Thursday, February 14, 2008

Study: "Tough" IP Enforcement Not Only Keeps Competitors in Check, But Also Your Employees

"Don't let your employees do to you what you did to your former boss"

- Golden Rule attributed to Roger Borovoy, former GC at Intel

With all the talk about "spreading innovation", one topic that doesn't get much coverage is one of the most common ways in which knowledge gets diffused throughout industries - employee defections.

Back in 1987, a survey (Levin et al.) confirmed that hiring employees from rivals enabled companies to learn about external technologies more efficiently and, in turn, hastened the rate of imitation. In 1994, a survey (Bhide) of the "100 fastest-growing private companies" found that 71% of the entrepreneurial founders commercialized ideas they had encountered or discovered while working at other companies. More recently (Kerstetter, 2000), a study documents celebrated employee raids designed to gain access to competitors' technologies, claiming that technology companies often live by the adage: "If you have trouble with the competition, simply raid its talent."

Working from this backdrop, Rajshree Agarwal, Martin Ganco and Rosemarie Ziedonis looked at ways in which employers traditionally defended against "knowledge apillovers" to competitors. Finding that trade secrets and non-compete agreements provided limited protection, they turned to patents to see what effects they had on stemming the flow of information when employees leave.

What they found was that companies having reputations as being "tough" in IP enforcement have less knowledge spillover due to inventor mobility. The reputations were not gained by actively pursuing IP litigation against all, or even many, of its employees. Rather, a general reputation of agressively pursuing or defending IP litigation will be enough. Notes the report: "From the source firm's perspective . . . even if the costs outweigh the benefits of being litigious in a particular dispute, the deterrence of future knowledge spillovers can justify the inventment."

From the Abstract:

"Job hopping" by scientists and engineers is an important channel for knowledge diffusion. Little is known, however, about the effectiveness of actions firms take to reduce the outward flow of know-how and talent from their own organizations. Building on theories of reputation-building and strategic deterrence, this study investigates the moderating effects of corporate reputations for "toughness" in the enforcement of patents. Drawing on a unique database of enforcement activity, inter-firm inventor mobility events, and patent citations in the U.S. semiconductor industry, we find that a firm's litigiousness significantly curtails the dissemination of knowledge anticipated from employee departures, particularly to firms that are relatively disadvantaged to fund or withstand a legal dispute (i.e., that are small, young, or private). The overall effects are similar in magnitude for California-based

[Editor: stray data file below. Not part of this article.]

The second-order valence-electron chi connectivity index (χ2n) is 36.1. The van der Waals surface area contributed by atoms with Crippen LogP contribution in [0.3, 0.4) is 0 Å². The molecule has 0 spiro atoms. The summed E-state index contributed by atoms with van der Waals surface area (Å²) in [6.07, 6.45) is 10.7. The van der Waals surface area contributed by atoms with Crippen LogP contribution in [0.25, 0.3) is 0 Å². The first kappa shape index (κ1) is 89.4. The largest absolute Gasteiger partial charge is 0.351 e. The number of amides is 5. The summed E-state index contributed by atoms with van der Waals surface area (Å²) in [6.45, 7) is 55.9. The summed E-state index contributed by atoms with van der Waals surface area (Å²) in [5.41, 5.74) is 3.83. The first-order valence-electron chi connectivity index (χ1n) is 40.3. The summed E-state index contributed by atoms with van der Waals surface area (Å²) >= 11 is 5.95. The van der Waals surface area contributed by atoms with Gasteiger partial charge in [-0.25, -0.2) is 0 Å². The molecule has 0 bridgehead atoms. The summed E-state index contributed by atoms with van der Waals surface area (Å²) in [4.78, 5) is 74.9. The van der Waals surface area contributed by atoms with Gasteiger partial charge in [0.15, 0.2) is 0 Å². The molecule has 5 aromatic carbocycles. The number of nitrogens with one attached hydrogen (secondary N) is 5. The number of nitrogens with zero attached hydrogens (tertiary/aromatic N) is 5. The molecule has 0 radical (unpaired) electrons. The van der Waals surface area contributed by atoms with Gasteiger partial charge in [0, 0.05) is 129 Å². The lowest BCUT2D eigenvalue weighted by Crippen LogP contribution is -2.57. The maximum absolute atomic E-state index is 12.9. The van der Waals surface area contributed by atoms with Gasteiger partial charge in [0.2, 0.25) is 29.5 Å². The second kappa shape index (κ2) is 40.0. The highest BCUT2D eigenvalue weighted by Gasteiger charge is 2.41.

firms relative to firms headquartered in other states. The study sheds new light on the strategic levers firms use to capture value from investments in human capital and R&D.

Read/download a copy of the study, titled "Reputations for Toughness in Patent Enforcement: Implications for Knowledge Spillovers via Inventor Mobility" (link)

2 Comentários:

Oopala said...


So it would appear that just a reputation of being an IP hardass will keep one's ex-employees in line. This seems to be in keeping with the practice of making an example out of someone who gets out of line to make sure a mutiny doesn't grow out of long suffering. Reminds me of the scene in "Mutiny On The Bounty" where a dead sailor is being rowed around the harbor to receive 30 lashes at each ship's mast due to some infraction. When asked if the dead sailor should be whipped, Captain Bly replies, "24 lashes, well laid on."

Anonymous said...

Nice example of another academic study announcing the screamingly blindingly obvious. What other correlation would anybody expect? Which irresponsible committee hands over the real money that shareholders have invested, to procure such findings?

Powered By Blogger


This Blog/Web Site ("Blog") is for educational purposes only and is not legal advice. Use of the Blog does not create any attorney-client relationship between you and Peter Zura or his firm. Persons requiring legal advice should contact a licensed attorney in your state. Any comment posted on the Blog can be read by any Blog visitor; do not post confidential or sensitive information. Any links from another site to the Blog are beyond the control of Peter Zura and does not convey his, or his past or present employer(s) approval, support, endorsement or any relationship to any site or organization.

The 271 Patent Blog © 2008. Template by Dicas Blogger.